Race and Racial Biases in Early Childhood Education Classrooms

Project: Research project

Project Details


Starting as early as the preschool years, children begin displaying anti-Black biases,1–6 and Black children are targeted by discrimination from peers.7,8 Being the target of racial discrimination has myriad negative consequences for Black children, including negative mental and physical health,9,10 internalizing and externalizing behaviors,11 and school underperformance.10,12 Despite the prevalence of children’s racial biases, adults—especially white adults—avoid discussing race with children.13,14 Avoiding race with children is a missed opportunity for addressing children’s racial biases when they are first developing and are most malleable.15–17 In prior work, I found that one reason white parents avoid discussing race with white children is because they are unaware of children’s proclivity for expressing racial bias.14,18 Less is known about how other adults, including early childhood educators (ECE), approach race with children. It is possible—because teachers have extensive experience with many young children and because teachers observe children’s interactions with other children—that teachers would be more aware of children’s biases. Alternatively, teachers may underestimate children’s biases because they are similarly enmeshed in a society with strong “colorblind” norms that lead other adults to avoid race.13,19,20 Supporting this alternative hypothesis, in my pilot interviews with ECE teachers (N=24) and in recent ethnographic research with (primarily, but not exclusively, white) teachers,21–23 most teachers indicated that they do not address race in the classroom because it is irrelevant for young children. In order to evaluate teachers’ awareness of children’s anti-Black biases, we need to assess these biases. Although extant research employs several different measures in the laboratory to assess children’s racial biases, questions remain about how effective laboratory measures are for capturing children’s racial biases and about which measures are most sensitive to stable individual differences in children’s biases. In the present proposal, I investigate preschool children’s anti-Black biases (Aim 1), ECE teachers’ awareness of children’s biases and whether teachers’ awareness drives their motivation to regulate children’s biases (Aim 2), and ECE teachers’ approaches to addressing race and racial biases in the classroom (Aim 3). Black children will not participate in this research as anti-Black bias has a significantly different meaning when it involves derogating one’s own race. Aim 1 will evaluate children’s anti-Black biases with an emphasis on identifying measures that capture stable individual differences in children’s race-related attitudes and behaviors. To this end, we will evaluate test-retest reliability and predictive validity of measures of children’s racial bias. Understanding these psychometric properties is critical for evaluating the accuracy of teachers’ knowledge about children’s racial biases, because without good assessments, we do not have a clear marker of the reality of children’s racial biases. Aim 2 will evaluate teachers’ awareness of and motivation to address children’s racial biases. Children will complete the best measures from Aim 1. Teachers will predict children’s performance on each measure and report their motivation to address race in their classroom. To evaluate teachers’ awareness, I will compare teachers’ predictions to children’s actual scores. Building on my research with parents18 and on my pilot work with teachers, I predict that teachers, like parents, will underestimate c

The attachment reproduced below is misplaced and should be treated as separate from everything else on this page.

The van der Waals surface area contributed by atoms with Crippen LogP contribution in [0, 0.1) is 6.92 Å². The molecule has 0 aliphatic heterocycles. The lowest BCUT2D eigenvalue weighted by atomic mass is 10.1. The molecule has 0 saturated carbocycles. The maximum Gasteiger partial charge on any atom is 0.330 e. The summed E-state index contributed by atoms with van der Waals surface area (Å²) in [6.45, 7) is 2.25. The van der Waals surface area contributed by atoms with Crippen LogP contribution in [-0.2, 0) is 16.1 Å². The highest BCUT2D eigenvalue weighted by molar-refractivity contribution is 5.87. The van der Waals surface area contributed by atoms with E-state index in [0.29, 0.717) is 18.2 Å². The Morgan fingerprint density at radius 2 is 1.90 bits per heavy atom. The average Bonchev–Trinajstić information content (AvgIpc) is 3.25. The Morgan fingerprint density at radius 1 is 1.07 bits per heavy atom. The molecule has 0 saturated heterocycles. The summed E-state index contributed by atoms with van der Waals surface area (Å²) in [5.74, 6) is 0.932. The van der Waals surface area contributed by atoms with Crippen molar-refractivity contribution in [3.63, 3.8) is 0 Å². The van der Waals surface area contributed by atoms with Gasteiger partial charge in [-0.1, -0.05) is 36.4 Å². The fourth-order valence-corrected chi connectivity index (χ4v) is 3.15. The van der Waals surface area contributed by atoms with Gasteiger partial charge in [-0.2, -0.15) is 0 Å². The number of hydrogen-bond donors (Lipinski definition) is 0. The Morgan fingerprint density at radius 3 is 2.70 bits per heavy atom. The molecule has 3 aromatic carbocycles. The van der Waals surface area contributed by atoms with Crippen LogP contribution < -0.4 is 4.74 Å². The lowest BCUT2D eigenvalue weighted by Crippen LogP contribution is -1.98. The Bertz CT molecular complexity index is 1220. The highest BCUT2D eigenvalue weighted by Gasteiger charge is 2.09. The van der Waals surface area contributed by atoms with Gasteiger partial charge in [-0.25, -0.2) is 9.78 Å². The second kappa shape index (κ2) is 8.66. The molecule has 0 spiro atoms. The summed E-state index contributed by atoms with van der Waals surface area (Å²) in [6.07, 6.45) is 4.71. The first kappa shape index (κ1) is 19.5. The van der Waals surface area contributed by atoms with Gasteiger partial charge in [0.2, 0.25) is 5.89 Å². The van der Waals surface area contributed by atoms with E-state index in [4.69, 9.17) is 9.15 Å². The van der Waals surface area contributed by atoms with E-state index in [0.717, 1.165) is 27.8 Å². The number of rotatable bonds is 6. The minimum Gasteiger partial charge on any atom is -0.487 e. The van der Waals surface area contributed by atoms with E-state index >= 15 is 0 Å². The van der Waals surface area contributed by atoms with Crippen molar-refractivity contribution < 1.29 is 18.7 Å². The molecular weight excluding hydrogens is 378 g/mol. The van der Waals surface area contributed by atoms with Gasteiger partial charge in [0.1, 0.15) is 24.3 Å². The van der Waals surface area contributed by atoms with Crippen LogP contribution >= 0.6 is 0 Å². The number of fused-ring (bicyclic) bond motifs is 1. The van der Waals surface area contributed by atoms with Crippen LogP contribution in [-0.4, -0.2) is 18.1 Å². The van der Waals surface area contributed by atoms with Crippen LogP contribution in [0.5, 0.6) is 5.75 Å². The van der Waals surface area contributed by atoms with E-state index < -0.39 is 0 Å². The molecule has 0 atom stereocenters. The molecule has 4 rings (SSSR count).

Effective start/end date9/25/229/24/23


  • National Institutes of Health (NOT SPECIFIED)


Explore the research topics touched on by this project. These labels are generated based on the underlying awards/grants. Together they form a unique fingerprint.